The RAN desires at least eight SSNs built locally, but when this will occur is anyone’s guess. It is inconceivable that the first boat could be available before 2040, given the nuclear stewardship learning curve that Australia must learn, and tight production schedules in the UK and USA.

Despite initial protestations from the RAN that a capability gap would not occur, there is growing acknowledgement that an interim platform might be required. Perhaps the RAN also sees salvation in several extra-large unmanned underwater vehicle projects currently ongoing.

In the interim, ASC will perform a life-of-type extension on six Australian Collins-class submarines from 2026-35. HMAS Farncomb will be the first to undergo the two-year refit, adding 10 years to its life. Each submarine will have its hull cut in half and various systems replaced. Furthermore, Thales Australia is upgrading its sonar suite, and Safran will provide optronic masts.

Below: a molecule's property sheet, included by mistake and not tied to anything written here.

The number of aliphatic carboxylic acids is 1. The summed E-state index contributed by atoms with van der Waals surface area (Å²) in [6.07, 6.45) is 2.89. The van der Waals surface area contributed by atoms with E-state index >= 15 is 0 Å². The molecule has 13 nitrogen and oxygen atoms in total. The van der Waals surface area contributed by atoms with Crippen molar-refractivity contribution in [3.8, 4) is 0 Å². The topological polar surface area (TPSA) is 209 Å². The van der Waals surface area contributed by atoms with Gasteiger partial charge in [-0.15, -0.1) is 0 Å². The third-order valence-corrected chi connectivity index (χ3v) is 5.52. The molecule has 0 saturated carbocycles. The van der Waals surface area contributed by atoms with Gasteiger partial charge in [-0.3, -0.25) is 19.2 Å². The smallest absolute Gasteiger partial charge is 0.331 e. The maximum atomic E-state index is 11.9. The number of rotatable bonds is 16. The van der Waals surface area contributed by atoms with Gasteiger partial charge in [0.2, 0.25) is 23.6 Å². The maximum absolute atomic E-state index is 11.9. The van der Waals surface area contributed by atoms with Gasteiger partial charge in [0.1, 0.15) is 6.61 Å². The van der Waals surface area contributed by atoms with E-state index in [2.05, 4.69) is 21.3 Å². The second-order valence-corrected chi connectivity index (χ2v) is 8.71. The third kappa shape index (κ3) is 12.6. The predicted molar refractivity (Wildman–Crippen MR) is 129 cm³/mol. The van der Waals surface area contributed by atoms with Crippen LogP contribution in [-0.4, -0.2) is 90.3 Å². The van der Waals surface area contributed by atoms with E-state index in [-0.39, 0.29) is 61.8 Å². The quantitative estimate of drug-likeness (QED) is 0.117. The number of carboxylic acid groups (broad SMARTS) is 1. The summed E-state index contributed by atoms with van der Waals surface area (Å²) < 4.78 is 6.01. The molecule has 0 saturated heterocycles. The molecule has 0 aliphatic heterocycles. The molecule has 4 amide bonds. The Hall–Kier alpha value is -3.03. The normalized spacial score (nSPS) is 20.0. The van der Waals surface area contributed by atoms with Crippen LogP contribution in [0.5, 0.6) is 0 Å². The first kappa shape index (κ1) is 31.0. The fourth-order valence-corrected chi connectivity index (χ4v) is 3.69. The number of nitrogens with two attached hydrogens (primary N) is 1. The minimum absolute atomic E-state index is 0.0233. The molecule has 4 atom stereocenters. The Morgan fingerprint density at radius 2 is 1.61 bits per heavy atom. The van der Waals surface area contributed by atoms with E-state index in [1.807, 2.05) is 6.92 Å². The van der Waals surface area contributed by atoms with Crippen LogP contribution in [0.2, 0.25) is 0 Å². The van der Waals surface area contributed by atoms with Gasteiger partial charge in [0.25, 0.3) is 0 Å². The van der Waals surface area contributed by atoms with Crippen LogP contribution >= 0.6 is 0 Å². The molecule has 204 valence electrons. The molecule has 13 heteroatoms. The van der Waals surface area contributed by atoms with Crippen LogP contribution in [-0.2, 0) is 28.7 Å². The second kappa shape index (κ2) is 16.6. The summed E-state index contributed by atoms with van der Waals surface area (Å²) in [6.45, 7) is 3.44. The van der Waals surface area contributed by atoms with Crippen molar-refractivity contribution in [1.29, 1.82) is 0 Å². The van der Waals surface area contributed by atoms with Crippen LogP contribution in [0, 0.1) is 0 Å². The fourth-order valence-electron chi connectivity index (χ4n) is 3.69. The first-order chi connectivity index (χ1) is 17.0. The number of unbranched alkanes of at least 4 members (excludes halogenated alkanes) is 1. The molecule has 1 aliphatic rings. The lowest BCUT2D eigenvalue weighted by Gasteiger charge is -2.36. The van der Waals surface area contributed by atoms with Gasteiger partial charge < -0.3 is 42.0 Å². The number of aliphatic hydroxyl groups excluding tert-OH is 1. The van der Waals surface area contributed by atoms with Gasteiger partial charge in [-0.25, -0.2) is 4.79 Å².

HMAS Rankin
HMAS Rankin, an Australian Collins-class submarine, conducts a helicopter transfer. The six vessels were inducted from 1996-2003. (Australian Department of Defence)

Saab Kockums, who helped build the Collins class, told Asian Military Review: “There are hundreds of conventional submarines worldwide that are close to end-of-life and will need to be replaced in the years to come. The Asia-Pacific region is no exception. Saab Kockums is continually supporting Singapore for the Archer class, and we have close cooperation with ASC in Australia for Collins-class submarines. Based on our experience and close customer relationships in Asia-Pacific…we continue to follow market development and are positive for more opportunities in the future.”

Europe has been the traditional powerhouse for conventional submarines. However, Asia is emerging as a serious builder too, especially with both China and South Korea having achieved exports. Add in the likes of India, Japan and Taiwan, and it is obvious that Asia has a tremendous repository of submarine-building skills.

by Gordon Arthur